The trusted source for
healthcare information and
Should All ICUs Have 24/7 In-house Intensivist Coverage?
By David J. Pierson, MD, Editor, Professor, Pulmonary and Critical Care Medicine, Harborview Medical Center, University of Washington, Seattle, is Editor for Critical Care Alert.
One of the hottest topics in critical care these days is whether all ICUs should be staffed around the clock, seven days a week (24/7), by physicians with special training and qualifications in critical care (intensivists). Four recent editorials1-4 offer different perspectives on this topic and highlight its relevance to the readers of this newsletter. In this essay I will try to identify the key issues involved and summarize the pros and cons of 24/7 in-house intensivist coverage. The issues are not as straightforward, nor is the evidence as clear, as one might wish, and key aspects of the matter are beyond the control of individual clinicians working in the ICU.
Origins of the Controversy
The current push for 24/7 intensivist staffing in ICUs has multiple origins, but its most prominent driver in the United States has been the Leapfrog Group. This is a consortium of health care purchasing organizations formed in response to ever-increasing health care costs in order "to trigger giant leaps forward in the safety, quality and affordability of health care by supporting informed healthcare decisions by those who use and pay for health care and promoting high-value health care through incentives and rewards."5 One of Leapfrog's core intended "leaps" is for all ICUs to be staffed by intensivists, although it does not specifically call for the physical presence of an intensivist in the ICU 24/7. However, a 2000 survey found that only 4% of U.S. ICUs met the Leapfrog physician staffing standard,6 and available evidence suggests that while the proportion may be higher today, it is still far short of the goal. In fact, only a minority of critically ill patients receive any care by an intensivist, let alone 24/7 care.2,6 In the United States there are numerous reasons for this, but a big one is that there are not enough qualified intensivists to go around.
ICU Physician Staffing Models
How ICUs are staffed by physicians and how this staffing affects the outcomes of critical care have been the subject of considerable study. Rubenfeld and Angus describe several models for such staffing,7 depending on the degree of involvement of intensivists in the care of patients in a given ICU. These include the following distinctions:
Perhaps three-fourths of all critically ill patients in U.S. ICUs are managed under the low-intensity physician staffing model defined above.8 However, most studies evaluating the association between ICU physician staffing and patient outcomes have shown lower hospital mortality and shorter ICU and hospital stays with high-intensity physician staffing.8 A prominent exception, published 2 years ago, examined data from more than 100,000 patients in 123 American ICUs participating in Project Impact, a voluntary critical care database.9 That study found that high-intensity ICU staffing (defined as having at least 95% of all patients cared for exclusively by an intensivist) was associated with higher, rather than lower, severity-adjusted mortality as compared to low-intensity ICUs (defined as 5% or less of critically ill patients receiving exclusively intensivist care). As discussed in a previous special feature in this newsletter (see Critical Care Alert, September 2008, pp. 46-48), there are a number of potential explanations for these findings, including unaccounted-for differences in patient populations, severity and complexity of illness, and processes of care among the Project Impact ICUs.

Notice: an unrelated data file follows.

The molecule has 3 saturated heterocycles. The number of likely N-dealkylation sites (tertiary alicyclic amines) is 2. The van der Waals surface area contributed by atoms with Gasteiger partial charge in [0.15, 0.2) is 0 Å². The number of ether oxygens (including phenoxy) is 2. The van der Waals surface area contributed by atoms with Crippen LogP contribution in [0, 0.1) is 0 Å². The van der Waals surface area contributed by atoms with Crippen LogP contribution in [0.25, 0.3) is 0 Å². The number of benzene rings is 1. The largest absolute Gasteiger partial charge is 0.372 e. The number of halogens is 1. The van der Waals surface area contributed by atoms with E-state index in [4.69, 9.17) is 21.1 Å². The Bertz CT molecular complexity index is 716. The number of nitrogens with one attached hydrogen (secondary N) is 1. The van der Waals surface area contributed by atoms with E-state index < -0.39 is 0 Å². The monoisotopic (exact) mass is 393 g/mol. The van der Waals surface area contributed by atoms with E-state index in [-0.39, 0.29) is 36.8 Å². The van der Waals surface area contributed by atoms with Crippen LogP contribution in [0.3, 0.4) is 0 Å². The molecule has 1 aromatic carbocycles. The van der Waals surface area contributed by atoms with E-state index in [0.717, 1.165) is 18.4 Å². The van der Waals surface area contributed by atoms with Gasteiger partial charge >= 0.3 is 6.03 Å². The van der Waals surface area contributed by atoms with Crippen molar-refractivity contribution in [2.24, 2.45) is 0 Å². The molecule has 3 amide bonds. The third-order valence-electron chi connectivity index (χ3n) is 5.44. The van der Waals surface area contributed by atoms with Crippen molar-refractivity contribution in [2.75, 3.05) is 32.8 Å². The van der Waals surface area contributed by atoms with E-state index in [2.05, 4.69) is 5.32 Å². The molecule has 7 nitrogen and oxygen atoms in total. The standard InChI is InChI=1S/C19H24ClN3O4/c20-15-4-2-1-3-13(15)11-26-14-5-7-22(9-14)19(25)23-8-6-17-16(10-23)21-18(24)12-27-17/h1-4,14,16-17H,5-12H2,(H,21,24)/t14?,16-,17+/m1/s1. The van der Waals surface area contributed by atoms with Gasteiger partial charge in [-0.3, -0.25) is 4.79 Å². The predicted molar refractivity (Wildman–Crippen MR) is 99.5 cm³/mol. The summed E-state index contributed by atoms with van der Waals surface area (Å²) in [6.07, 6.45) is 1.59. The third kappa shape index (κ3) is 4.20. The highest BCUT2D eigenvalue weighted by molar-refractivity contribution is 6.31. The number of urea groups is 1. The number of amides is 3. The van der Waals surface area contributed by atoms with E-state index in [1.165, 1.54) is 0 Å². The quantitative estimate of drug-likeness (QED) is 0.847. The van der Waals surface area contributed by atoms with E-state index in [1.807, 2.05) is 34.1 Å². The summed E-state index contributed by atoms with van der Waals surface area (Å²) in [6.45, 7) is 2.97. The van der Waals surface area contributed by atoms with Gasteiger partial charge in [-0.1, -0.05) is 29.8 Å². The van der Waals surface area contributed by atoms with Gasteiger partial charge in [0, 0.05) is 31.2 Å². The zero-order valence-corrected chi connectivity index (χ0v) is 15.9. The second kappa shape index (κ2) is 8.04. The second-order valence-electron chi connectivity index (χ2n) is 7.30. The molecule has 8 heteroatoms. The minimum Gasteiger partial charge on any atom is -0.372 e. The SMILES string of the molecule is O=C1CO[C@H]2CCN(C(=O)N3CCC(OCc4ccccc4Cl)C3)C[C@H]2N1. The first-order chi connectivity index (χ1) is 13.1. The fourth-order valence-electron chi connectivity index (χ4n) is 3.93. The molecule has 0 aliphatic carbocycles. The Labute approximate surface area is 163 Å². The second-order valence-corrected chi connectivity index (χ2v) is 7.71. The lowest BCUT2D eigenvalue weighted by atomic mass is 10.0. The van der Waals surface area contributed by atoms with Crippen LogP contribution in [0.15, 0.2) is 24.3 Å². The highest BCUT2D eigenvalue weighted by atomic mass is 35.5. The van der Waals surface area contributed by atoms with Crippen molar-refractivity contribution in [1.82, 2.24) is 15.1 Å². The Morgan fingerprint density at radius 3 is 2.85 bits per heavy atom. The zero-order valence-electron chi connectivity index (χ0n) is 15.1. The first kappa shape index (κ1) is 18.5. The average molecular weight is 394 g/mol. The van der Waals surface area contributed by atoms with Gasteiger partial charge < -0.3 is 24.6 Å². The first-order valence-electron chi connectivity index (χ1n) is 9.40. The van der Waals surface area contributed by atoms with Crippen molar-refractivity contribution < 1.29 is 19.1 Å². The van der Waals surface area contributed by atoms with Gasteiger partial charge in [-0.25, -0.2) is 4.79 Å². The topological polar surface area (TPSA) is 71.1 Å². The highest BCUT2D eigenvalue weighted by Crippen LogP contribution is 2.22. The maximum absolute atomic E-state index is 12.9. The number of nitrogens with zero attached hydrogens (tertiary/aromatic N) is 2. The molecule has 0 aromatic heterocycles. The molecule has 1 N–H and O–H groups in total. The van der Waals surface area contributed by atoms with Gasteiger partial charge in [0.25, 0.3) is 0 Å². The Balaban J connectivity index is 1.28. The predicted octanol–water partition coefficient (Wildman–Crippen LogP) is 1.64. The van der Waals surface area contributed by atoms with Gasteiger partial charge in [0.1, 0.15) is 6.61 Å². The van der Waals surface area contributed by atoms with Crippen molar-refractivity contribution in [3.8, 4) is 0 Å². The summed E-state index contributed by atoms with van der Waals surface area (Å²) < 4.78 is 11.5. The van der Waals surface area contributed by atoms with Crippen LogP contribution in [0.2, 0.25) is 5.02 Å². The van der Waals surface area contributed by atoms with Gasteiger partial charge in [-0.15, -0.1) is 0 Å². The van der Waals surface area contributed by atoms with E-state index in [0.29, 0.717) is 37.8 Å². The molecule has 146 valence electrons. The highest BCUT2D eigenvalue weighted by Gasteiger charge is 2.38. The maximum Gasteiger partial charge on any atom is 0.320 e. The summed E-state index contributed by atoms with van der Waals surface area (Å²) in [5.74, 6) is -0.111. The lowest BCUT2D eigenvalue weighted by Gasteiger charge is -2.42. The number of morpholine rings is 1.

The majority of studies dealing with ICU staffing have looked at patient outcomes before and after full-time intensivist coverage was introduced to the ICU. Usually when this happens, numerous other things change besides just the addition of intensivists to the unit such as admission and discharge criteria, the use of protocols, and emphasis on evidence-based practice, to name just a few. Typically, multiple aspects of patient care improve when such changes are introduced, and it should be no surprise that better care results in better outcomes. These and other study design issues notwithstanding, though, the weight of available evidence strongly favors the closed-ICU and high-intensity intensivist staffing models.
If care by intensivists is associated with better outcomes, it stands to reason that having those intensivists in the unit 24/7 would be the best possible staffing arrangement. However, here the picture is less clear, and the supporting evidence more equivocal, than with the simple presence or absence of intensivist care.